Competition from State Owned Enterprises

Paraguay’s State Owned Enterprises (SOEs) are active in the oil (fuel distribution), cement, electricity (distribution and generation), water, and telecommunication sectors. In general, SOEs are monopolies with no private sector participation. Most of the SOEs operate independently but maintain an administrative link with line ministries, namely the Ministry of Public Works.

SOEs’ corporate governance is weak. Only the Itaipú and Yacyretá bi-national hydroelectric dams have a board of directors. Other SOEs operate with politically appointed advisors and executives. Only the two bi-national dams are required to have an independent audit. The SOEs are often overstaffed and are an outlet for patronage, resulting in poor administration and services. The SOEs burden the country’s fiscal position, running deficits most years.

Corporate Social Responsibility

Corporate Social Responsibility (CSR) is growing with the support of Paraguay’s largest firms. Additional, the private sector is taking measures to institutionalize ethical business conduct under initiatives such as the Pacto Etico Comercial (Ethical Business Pact). An initiative sponsored by the U.S. Department of Commerce, the Pacto Etico Comercial includes over 100 local, U.S., and international companies that have committed to create a code of ethics and undergo a rigorous auditing process to reach certification.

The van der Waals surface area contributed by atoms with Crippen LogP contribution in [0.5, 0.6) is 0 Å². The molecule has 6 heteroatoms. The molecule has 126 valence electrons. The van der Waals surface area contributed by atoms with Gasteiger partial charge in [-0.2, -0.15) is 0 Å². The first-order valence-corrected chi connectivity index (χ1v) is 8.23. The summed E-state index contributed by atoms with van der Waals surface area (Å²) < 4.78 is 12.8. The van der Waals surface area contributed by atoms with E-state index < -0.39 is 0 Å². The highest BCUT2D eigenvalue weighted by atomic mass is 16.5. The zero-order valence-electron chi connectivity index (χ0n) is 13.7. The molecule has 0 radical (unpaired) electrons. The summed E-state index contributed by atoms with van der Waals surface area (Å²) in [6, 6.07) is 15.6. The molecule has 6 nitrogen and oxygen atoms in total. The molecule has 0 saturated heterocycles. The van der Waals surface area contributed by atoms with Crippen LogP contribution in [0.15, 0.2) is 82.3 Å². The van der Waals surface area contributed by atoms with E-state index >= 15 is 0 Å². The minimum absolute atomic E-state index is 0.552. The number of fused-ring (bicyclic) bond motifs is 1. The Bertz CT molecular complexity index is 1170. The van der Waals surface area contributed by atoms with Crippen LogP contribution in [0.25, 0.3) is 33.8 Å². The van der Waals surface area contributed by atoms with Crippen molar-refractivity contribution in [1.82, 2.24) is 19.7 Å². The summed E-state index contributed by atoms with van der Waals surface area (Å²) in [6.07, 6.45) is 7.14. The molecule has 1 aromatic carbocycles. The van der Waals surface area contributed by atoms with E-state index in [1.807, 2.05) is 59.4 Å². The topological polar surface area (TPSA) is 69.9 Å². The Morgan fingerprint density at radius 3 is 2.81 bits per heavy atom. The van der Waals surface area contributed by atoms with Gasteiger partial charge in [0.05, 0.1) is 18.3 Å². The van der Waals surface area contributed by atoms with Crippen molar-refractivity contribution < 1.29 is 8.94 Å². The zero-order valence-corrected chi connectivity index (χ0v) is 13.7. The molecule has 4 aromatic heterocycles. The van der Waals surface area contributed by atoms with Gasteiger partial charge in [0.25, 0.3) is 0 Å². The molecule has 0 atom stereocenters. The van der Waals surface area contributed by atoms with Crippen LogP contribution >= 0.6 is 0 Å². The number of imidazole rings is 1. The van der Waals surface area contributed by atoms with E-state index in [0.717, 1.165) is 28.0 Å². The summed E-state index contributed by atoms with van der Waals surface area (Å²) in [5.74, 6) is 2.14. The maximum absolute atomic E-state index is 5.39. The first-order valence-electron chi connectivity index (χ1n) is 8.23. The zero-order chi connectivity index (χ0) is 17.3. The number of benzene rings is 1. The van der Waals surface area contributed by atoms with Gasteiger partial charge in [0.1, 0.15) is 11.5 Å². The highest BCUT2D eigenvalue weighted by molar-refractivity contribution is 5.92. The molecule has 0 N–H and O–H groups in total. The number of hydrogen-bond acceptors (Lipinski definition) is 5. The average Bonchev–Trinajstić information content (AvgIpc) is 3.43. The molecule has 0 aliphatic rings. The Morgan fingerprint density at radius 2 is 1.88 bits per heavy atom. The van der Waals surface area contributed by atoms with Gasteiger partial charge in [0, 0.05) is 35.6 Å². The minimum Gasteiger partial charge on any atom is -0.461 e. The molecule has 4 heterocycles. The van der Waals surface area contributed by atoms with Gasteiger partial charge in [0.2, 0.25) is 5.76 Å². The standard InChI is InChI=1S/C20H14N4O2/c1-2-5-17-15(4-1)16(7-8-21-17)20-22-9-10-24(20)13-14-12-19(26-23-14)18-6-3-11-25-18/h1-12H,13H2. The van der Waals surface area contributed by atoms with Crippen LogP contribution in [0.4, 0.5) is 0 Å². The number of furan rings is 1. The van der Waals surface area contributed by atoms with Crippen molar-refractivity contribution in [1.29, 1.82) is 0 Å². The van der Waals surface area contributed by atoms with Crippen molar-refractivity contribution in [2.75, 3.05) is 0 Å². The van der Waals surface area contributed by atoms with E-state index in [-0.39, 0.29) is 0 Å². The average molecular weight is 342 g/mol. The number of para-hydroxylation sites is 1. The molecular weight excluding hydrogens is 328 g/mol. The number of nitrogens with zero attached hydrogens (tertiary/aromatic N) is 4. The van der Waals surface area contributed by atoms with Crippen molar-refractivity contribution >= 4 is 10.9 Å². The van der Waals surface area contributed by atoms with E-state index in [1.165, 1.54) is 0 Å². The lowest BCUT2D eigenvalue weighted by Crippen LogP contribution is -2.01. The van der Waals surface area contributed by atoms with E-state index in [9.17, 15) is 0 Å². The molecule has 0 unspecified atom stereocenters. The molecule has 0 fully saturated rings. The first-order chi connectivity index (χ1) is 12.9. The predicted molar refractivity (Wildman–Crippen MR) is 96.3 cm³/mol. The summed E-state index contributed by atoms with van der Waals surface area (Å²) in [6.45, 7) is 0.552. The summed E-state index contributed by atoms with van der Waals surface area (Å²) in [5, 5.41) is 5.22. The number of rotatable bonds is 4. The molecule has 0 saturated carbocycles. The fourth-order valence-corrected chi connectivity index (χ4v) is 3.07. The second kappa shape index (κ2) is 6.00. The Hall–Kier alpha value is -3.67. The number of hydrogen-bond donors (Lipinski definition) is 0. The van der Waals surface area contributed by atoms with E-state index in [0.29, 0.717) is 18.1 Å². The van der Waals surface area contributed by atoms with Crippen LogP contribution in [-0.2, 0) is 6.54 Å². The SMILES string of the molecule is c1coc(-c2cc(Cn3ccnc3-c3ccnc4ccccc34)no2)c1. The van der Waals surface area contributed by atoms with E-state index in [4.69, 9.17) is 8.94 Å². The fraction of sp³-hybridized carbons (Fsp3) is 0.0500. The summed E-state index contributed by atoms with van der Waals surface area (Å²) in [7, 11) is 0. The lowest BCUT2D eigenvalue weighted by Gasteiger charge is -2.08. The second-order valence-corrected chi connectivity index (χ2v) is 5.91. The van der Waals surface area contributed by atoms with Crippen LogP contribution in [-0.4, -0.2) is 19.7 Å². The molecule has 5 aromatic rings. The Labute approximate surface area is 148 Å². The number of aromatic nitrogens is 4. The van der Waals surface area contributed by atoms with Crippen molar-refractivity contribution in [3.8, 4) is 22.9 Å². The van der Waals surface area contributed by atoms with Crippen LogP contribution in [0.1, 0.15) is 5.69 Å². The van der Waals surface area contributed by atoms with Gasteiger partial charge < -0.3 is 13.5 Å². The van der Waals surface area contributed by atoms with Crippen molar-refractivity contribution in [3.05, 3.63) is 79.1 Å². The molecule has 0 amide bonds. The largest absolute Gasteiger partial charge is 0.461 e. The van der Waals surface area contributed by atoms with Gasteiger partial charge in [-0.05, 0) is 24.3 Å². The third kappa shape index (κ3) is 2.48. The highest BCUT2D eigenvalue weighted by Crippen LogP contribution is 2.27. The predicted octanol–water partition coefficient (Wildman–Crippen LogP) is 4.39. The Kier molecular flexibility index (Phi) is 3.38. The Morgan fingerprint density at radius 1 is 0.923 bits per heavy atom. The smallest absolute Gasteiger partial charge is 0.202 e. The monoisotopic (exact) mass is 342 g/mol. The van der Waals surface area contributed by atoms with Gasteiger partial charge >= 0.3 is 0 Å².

Political Violence

Paraguay has not traditionally been affected by political violence. While Paraguay has been spared the large number of kidnappings that occur in neighboring Latin American countries, there have been a few high profile cases in recent years, most of them attributed to the leftist Paraguayan People’s Army (EPP). The GOP has responded to the EPP threat with combined military and police operations. Land invasions, marches, and organized protests occur, mostly by rural and indigenous communities making demands on the government, but these events rarely turn violent.


Paraguay has a legacy of corruption that is slowly being addressed. The GOP has taken several steps to combat corruption, including: the creation of a transparent, internet-based government procurement system; the appointment of respected apolitical officials to key posts; and increased civil society input and oversight.

The cornerstone of U.S. anti-corruption assistance to Paraguay was the USD 30.3 million, two-year MCC Threshold Country Program (TCP) Stage II, which, in the main, ended in October 2011 (with a few projects continuing until April 2012). TCP Stage II sought to strengthen prosecutors’ investigative capacity, the judiciary’s disciplinary and internal control systems, the public administration’s internal control mechanisms, and control over contraband and smuggling.

Bribery is a crime in Paraguay but is rarely prosecuted. Paraguay signed the United Nations Convention against Corruption in 2005.

Bilateral Investment Agreements< /p>

Paraguay has bilateral investment agreements or treaties with the following countries: Argentina; Austria; Belgium; Brazil; Chile; Costa Rica; Ecuador; El Salvador; France; Germany; Hungary; Korea; Luxembourg; the Netherlands; Peru; Romania; South Africa; Spain; Switzerland; Taiwan; the United Kingdom; Uruguay; and Venezuela.